BE MINDFUL OF MENTAL HEALTH
Are you mad? Are you just as mad as you were before? Or are you just mad as hell? We have all become more aware of the toll that the last year has taken on our mental disposition. We all remember that the best way to get a shot of a group of mad men and women is to turn the camera on the knackered crew. The freelance life has always had its maddening qualities, but now, more than ever, we should turn our minds to our mental health.
The various lockdowns and self-distancing have had an often-subtle effect on our health. Few of us have experienced such extended periods without work. Some have been lucky enough to fall within the narrow parameters of the various schemes to financially support workers during this time of want, but many have not and are thrown onto what meager resources they have put aside for what has turned out to be a torrential year rather than a rainy day. Periods between jobs are the norm in our life and we all have different coping mechanisms, but few of these mechanisms are up to the task of such a prolonged drought. I was once told that with my last £300 I should buy three influential colleagues lunch. A great idea when restaurants are open! Some of us get temporary jobs in other walks of life, and end up managing the stores we once stacked shelves in. Some of us let rip with our literary talents and end up as successful authors. However, for most of us the distraction is only temporary, and the angst will still build up the longer things continue.
The resulting problems can manifest themselves in many ways. Depression is not always visible. Rarely is wailing and gnashing of teeth the symptom of note. Depression can sometimes show itself in simple changes in behavior, like sleeping longer than is normal or its opposite. In fact, the symptoms are many and varied; both physical and psychological. Feeling hopeless; feeling guilt ridden; moving or speaking more slowly than usual; changes in appetite or weight (usually decreased, but sometimes increased); constipation; unexplained aches and pains; and lack of energy. It’s a merry soup of different and seemingly unconnected signals. Just put, “Symptoms – Clinical depression – NHS (www.nhs.uk)” into your search engine to get the full panoply.
If you do detect some of the signs of depression then the first stop is your local doctor, but there are other sources of help if things are not so drastic. The key is to talk to someone. There are many organisations and charities that are there to help with advice and more.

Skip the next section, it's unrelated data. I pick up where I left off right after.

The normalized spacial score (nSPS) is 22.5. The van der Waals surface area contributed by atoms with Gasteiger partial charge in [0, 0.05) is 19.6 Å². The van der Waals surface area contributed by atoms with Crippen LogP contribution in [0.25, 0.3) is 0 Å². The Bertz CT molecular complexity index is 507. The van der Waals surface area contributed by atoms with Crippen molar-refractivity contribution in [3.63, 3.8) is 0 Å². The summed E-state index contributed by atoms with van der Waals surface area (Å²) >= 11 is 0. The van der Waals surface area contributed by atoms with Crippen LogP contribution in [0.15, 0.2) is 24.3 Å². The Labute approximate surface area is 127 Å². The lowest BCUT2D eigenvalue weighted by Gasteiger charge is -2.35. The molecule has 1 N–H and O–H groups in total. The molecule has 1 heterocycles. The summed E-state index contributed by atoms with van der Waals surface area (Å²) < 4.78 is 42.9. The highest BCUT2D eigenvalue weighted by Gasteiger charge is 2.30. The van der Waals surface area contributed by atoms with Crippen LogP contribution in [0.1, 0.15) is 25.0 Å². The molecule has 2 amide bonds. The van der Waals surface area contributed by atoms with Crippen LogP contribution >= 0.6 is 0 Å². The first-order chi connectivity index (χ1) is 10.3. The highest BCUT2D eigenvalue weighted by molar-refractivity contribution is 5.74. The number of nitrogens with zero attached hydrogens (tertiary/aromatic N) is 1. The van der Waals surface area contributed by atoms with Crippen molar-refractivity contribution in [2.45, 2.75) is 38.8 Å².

While getting back to normal working patterns may put you back to rights, it will not work for all of us. If the symptoms are bad now or they persist, waiting for life to return to what you were familiar with is no answer. I doubt we will every return to that before world. If you do detect some of the signs of depression then the first stop is your local doctor, but there are other sources of help if things are not so drastic. The key is to talk to someone. There are many organisations and charities that are there to help with advice and more. Our own industry has its dedicated organisation, The Film & Television Charity (FTC), which has a helpline (0800 054 0000) and schemes that can support workers in many forms of distress.
When things do start to approach normal, and we are again allowed to meet other people, then that very social interaction can be the key to better mental health. When we meet others, we do not dwell on ourselves. Meeting friends and colleagues is a medicine in itself. This can be helped by any number of organisations like clubs and pubs. Our industry has its own organisation that helps long-term workers (over 30 years) to meeting and socialise with like-minded souls, the British Film & Television Veterans (BCTV). Where the FTC has a role in dealing with the more serious cases of distress, the BCTV is in its own subtle way ministering to the softer level of mental wellbeing.
The answer is, as soon as you can, get out there and talk to one another!
BY: Tim Potter, CHAIR, GBCT